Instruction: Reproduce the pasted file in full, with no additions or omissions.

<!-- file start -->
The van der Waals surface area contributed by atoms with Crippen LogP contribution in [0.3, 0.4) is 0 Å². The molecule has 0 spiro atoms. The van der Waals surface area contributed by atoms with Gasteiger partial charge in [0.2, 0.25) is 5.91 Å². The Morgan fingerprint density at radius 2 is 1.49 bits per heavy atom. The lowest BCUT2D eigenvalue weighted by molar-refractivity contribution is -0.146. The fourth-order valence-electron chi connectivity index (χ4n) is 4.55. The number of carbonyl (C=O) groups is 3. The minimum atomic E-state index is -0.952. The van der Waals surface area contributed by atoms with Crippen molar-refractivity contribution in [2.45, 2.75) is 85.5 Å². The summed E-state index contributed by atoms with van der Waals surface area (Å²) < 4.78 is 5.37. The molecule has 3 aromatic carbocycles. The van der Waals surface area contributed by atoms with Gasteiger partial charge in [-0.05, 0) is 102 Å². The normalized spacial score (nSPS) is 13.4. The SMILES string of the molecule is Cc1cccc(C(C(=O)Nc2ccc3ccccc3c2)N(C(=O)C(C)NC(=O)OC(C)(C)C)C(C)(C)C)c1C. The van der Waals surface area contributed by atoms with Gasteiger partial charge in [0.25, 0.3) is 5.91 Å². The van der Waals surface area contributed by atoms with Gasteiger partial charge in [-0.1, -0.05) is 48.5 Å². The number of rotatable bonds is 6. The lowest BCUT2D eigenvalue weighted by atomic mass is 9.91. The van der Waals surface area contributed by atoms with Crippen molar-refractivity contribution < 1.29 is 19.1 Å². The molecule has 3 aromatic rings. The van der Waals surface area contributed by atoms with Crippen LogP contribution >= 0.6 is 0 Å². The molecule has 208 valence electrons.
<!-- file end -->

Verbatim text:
The van der Waals surface area contributed by atoms with Crippen LogP contribution in [0.3, 0.4) is 0 Å². The molecule has 0 spiro atoms. The van der Waals surface area contributed by atoms with Gasteiger partial charge in [0.2, 0.25) is 5.91 Å². The Morgan fingerprint density at radius 2 is 1.49 bits per heavy atom. The lowest BCUT2D eigenvalue weighted by molar-refractivity contribution is -0.146. The fourth-order valence-electron chi connectivity index (χ4n) is 4.55. The number of carbonyl (C=O) groups is 3. The minimum atomic E-state index is -0.952. The van der Waals surface area contributed by atoms with Crippen molar-refractivity contribution in [2.45, 2.75) is 85.5 Å². The summed E-state index contributed by atoms with van der Waals surface area (Å²) < 4.78 is 5.37. The molecule has 3 aromatic carbocycles. The van der Waals surface area contributed by atoms with Gasteiger partial charge in [-0.05, 0) is 102 Å². The normalized spacial score (nSPS) is 13.4. The SMILES string of the molecule is Cc1cccc(C(C(=O)Nc2ccc3ccccc3c2)N(C(=O)C(C)NC(=O)OC(C)(C)C)C(C)(C)C)c1C. The van der Waals surface area contributed by atoms with Gasteiger partial charge in [0.25, 0.3) is 5.91 Å². The van der Waals surface area contributed by atoms with Gasteiger partial charge in [-0.1, -0.05) is 48.5 Å². The number of rotatable bonds is 6. The lowest BCUT2D eigenvalue weighted by atomic mass is 9.91. The van der Waals surface area contributed by atoms with Crippen molar-refractivity contribution < 1.29 is 19.1 Å². The molecule has 3 aromatic rings. The van der Waals surface area contributed by atoms with Crippen LogP contribution >= 0.6 is 0 Å². The molecule has 208 valence electrons.